Today’s antiwar protest does not question the legitimacy of those to whom the protest is addressed. At this juncture, “progressives” –funded by major foundations and endorsed by the mainstream media– are an obstacle to the formation of a meaningful and articulate grassroots antiwar movement acting both nationally and internationally.

A consistent antiwar movement must also confront various forms of cooption within its ranks, namely the fact that a significant sector of so-called “progressive” opinion tacitly supports US foreign policy including “humanitarian interventions” under UN/NATO auspices.

An antiwar movement funded by major corporate foundations is the cause rather than the solution. A coherent antiwar movement cannot be funded by warmongers.

The Road Ahead

What is required is the development of a broad based grassroots network which seeks to disable patterns of authority and decision making pertaining to war.

This network would be established at all levels in society, towns and villages, work places, parishes. Trade unions, farmers organizations, professional associations, business associations, student unions, veterans associations, church groups would be called upon to integrate the antiwar organizational structure. Of crucial importance, this movement should extend into the Armed Forces as a means to breaking the legitimacy of war among service men and women.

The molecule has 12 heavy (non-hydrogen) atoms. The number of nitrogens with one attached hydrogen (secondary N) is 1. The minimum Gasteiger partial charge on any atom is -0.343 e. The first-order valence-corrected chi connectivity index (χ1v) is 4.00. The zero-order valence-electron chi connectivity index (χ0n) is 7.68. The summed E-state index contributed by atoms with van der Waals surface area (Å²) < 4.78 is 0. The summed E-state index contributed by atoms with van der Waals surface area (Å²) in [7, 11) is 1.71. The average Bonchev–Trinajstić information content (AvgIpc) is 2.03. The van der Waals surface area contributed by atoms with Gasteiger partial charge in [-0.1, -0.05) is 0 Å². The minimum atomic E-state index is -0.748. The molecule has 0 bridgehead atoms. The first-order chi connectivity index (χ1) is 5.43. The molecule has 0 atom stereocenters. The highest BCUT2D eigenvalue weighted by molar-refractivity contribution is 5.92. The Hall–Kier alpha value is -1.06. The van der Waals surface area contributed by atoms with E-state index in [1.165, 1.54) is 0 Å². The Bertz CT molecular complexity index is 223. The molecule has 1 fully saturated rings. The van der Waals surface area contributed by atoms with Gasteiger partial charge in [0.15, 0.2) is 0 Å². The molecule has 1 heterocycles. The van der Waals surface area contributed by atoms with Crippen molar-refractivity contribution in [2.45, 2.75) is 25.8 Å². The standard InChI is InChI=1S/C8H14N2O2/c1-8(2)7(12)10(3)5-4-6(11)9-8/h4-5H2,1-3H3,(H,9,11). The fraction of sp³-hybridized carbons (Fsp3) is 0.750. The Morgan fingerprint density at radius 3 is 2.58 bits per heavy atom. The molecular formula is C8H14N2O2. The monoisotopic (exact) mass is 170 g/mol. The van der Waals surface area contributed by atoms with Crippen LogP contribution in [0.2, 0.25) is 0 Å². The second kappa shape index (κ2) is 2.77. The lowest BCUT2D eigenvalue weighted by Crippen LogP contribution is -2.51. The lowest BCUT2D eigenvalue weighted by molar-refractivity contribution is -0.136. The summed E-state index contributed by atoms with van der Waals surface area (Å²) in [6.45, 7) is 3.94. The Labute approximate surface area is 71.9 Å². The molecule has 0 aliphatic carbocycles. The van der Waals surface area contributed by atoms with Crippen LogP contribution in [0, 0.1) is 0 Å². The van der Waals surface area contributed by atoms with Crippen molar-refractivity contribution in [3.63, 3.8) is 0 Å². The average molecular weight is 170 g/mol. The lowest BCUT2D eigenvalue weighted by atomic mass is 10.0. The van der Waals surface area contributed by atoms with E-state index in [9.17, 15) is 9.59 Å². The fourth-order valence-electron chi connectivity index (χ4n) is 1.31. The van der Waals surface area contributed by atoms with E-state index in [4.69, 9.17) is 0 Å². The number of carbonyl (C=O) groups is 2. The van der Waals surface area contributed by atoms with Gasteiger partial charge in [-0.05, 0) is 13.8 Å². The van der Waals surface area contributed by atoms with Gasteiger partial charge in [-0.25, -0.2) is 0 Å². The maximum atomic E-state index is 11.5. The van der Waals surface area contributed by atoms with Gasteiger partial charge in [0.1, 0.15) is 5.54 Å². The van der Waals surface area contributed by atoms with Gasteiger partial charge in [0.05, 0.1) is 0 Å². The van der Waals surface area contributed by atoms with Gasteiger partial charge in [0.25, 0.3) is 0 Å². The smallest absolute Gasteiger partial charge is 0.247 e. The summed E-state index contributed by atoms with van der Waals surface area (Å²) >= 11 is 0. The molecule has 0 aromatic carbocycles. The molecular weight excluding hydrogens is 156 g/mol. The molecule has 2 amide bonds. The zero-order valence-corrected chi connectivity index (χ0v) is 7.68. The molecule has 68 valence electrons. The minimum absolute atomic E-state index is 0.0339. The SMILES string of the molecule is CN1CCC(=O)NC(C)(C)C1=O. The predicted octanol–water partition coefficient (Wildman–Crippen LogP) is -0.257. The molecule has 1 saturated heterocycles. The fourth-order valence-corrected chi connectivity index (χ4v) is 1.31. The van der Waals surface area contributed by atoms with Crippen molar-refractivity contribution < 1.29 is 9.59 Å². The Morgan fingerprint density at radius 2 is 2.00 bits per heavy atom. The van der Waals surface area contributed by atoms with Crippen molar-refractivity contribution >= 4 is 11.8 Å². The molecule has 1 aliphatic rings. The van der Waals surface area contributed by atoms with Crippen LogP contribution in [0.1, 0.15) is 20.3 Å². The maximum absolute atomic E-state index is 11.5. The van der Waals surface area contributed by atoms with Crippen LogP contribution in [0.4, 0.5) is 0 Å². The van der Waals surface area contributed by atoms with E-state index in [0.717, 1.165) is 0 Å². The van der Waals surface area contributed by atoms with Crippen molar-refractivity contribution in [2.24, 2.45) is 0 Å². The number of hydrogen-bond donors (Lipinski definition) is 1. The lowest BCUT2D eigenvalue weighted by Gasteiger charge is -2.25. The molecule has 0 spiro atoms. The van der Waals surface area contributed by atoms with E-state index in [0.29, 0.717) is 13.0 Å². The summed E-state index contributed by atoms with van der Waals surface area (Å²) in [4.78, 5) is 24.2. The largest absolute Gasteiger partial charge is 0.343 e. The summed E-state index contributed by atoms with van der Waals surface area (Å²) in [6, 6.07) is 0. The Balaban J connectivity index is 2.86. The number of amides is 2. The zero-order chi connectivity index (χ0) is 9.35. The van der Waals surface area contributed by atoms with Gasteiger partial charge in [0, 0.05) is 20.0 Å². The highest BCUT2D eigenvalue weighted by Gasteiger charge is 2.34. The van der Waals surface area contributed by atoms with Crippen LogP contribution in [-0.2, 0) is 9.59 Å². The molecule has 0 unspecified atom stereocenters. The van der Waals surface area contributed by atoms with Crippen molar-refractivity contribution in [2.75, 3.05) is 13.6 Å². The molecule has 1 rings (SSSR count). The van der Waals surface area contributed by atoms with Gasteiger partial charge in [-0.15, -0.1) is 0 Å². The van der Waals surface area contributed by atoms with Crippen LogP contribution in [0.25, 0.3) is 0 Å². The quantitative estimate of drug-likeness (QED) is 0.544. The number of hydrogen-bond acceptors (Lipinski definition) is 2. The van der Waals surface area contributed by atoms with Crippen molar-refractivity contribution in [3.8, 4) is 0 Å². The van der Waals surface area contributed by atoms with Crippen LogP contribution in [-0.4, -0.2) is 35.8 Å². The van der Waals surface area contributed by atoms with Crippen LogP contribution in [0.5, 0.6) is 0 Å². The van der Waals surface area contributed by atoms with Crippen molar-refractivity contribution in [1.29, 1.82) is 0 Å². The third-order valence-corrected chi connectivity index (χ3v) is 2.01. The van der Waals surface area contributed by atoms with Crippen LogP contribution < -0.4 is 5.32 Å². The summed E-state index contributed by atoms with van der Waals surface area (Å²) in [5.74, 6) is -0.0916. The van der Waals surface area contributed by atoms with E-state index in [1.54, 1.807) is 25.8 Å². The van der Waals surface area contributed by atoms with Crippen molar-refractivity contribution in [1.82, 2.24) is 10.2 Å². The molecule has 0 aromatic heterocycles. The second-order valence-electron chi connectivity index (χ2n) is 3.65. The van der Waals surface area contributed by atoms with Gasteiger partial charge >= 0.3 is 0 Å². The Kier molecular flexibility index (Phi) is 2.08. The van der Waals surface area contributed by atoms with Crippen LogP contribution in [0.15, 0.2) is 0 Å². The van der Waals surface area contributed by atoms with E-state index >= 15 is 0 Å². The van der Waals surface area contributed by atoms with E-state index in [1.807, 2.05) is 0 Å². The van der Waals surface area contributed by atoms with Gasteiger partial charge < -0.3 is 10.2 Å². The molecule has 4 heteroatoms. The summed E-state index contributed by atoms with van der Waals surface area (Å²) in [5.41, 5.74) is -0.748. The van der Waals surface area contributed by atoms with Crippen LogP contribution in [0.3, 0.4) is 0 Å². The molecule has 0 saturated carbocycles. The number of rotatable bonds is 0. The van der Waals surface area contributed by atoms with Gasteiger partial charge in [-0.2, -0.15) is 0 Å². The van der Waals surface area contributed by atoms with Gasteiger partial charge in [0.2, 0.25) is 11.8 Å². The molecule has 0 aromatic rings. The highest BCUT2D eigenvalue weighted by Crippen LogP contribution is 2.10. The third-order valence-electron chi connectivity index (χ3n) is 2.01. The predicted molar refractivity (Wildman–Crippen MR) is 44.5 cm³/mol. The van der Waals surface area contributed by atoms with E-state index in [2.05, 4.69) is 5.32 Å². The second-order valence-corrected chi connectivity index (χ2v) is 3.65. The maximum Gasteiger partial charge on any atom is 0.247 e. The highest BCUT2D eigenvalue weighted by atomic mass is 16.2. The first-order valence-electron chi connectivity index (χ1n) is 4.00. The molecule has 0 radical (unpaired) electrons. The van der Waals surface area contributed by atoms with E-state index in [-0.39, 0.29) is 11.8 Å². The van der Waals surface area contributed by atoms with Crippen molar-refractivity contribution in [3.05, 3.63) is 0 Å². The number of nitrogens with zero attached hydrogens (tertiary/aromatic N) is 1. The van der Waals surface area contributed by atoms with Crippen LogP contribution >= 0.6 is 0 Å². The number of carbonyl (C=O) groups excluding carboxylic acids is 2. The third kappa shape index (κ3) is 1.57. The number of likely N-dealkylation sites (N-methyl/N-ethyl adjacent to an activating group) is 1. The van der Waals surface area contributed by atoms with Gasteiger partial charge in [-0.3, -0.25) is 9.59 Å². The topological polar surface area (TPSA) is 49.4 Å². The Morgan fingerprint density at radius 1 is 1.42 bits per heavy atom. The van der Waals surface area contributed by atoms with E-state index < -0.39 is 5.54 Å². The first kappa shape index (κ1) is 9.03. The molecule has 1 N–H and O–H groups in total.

The first task would be to disable war propaganda through an effective campaign against media disinformation.

The corporate media would be directly challenged, leading to boycotts of major news outlets, which are responsible for channelling disinformation into the news chain.  This endeavor would require a parallel process at the grass roots level, of sensitizing and educating fellow citizens on the nature of  the war and the global crisis, as well as effectively “spreading the word” through advanced networking, through alternative media outlets on the internet, etc. In recent developments, the independent online media has been the target of manipulation and censorship, precisely with a view to undermining anti-war activism on the internet.

The creation of such a movement, which forcefully challenges the legitimacy of the structures of political authority, is no easy task. It would require a degree of solidarity, unity and commitment unparalleled in World history. It would require breaking down political and ideological barriers within society and acting with a single voice. It would also require eventually unseating the war criminals, and indicting them for war crimes.


Order Directly from Global Research Publishers

Michel Chossudovsky